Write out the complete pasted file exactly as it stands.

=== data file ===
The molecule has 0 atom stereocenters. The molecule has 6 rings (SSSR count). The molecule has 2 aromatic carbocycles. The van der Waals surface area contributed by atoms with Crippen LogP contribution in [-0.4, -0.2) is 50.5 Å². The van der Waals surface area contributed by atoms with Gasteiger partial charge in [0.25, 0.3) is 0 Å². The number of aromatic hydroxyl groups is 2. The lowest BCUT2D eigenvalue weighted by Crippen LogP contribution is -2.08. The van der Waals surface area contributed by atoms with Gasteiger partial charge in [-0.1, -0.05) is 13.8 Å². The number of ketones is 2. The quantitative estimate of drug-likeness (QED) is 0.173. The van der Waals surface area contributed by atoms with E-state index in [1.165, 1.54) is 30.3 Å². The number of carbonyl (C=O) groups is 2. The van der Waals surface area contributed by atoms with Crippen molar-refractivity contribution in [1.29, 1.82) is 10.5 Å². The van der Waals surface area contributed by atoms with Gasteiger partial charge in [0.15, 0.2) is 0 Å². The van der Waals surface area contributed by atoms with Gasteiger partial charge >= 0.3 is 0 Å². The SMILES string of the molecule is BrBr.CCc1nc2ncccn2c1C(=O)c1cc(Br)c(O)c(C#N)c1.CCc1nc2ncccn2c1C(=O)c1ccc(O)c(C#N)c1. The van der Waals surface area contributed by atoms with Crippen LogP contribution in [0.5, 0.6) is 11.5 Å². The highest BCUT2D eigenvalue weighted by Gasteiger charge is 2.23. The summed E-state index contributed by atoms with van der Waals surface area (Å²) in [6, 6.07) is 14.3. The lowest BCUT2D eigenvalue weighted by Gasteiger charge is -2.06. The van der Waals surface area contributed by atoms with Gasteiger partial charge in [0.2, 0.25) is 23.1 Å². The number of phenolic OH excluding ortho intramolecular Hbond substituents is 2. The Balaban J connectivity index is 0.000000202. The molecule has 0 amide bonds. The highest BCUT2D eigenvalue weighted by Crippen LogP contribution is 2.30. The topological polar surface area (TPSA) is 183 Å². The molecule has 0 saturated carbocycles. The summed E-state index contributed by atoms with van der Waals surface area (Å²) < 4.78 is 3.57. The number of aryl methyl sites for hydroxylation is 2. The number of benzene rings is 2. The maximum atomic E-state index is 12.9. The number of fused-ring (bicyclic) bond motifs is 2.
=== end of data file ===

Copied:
The molecule has 0 atom stereocenters. The molecule has 6 rings (SSSR count). The molecule has 2 aromatic carbocycles. The van der Waals surface area contributed by atoms with Crippen LogP contribution in [-0.4, -0.2) is 50.5 Å². The van der Waals surface area contributed by atoms with Gasteiger partial charge in [0.25, 0.3) is 0 Å². The number of aromatic hydroxyl groups is 2. The lowest BCUT2D eigenvalue weighted by Crippen LogP contribution is -2.08. The van der Waals surface area contributed by atoms with Gasteiger partial charge in [-0.1, -0.05) is 13.8 Å². The number of ketones is 2. The quantitative estimate of drug-likeness (QED) is 0.173. The van der Waals surface area contributed by atoms with E-state index in [1.165, 1.54) is 30.3 Å². The number of carbonyl (C=O) groups is 2. The van der Waals surface area contributed by atoms with Crippen molar-refractivity contribution in [1.29, 1.82) is 10.5 Å². The van der Waals surface area contributed by atoms with Gasteiger partial charge in [0.15, 0.2) is 0 Å². The van der Waals surface area contributed by atoms with Gasteiger partial charge >= 0.3 is 0 Å². The SMILES string of the molecule is BrBr.CCc1nc2ncccn2c1C(=O)c1cc(Br)c(O)c(C#N)c1.CCc1nc2ncccn2c1C(=O)c1ccc(O)c(C#N)c1. The van der Waals surface area contributed by atoms with Crippen LogP contribution in [0.5, 0.6) is 11.5 Å². The highest BCUT2D eigenvalue weighted by Gasteiger charge is 2.23. The summed E-state index contributed by atoms with van der Waals surface area (Å²) in [6, 6.07) is 14.3. The lowest BCUT2D eigenvalue weighted by Gasteiger charge is -2.06. The van der Waals surface area contributed by atoms with Gasteiger partial charge in [0.2, 0.25) is 23.1 Å². The number of phenolic OH excluding ortho intramolecular Hbond substituents is 2. The Balaban J connectivity index is 0.000000202. The molecule has 0 amide bonds. The highest BCUT2D eigenvalue weighted by Crippen LogP contribution is 2.30. The topological polar surface area (TPSA) is 183 Å². The molecule has 0 saturated carbocycles. The summed E-state index contributed by atoms with van der Waals surface area (Å²) < 4.78 is 3.57. The number of aryl methyl sites for hydroxylation is 2. The number of benzene rings is 2. The maximum atomic E-state index is 12.9. The number of fused-ring (bicyclic) bond motifs is 2.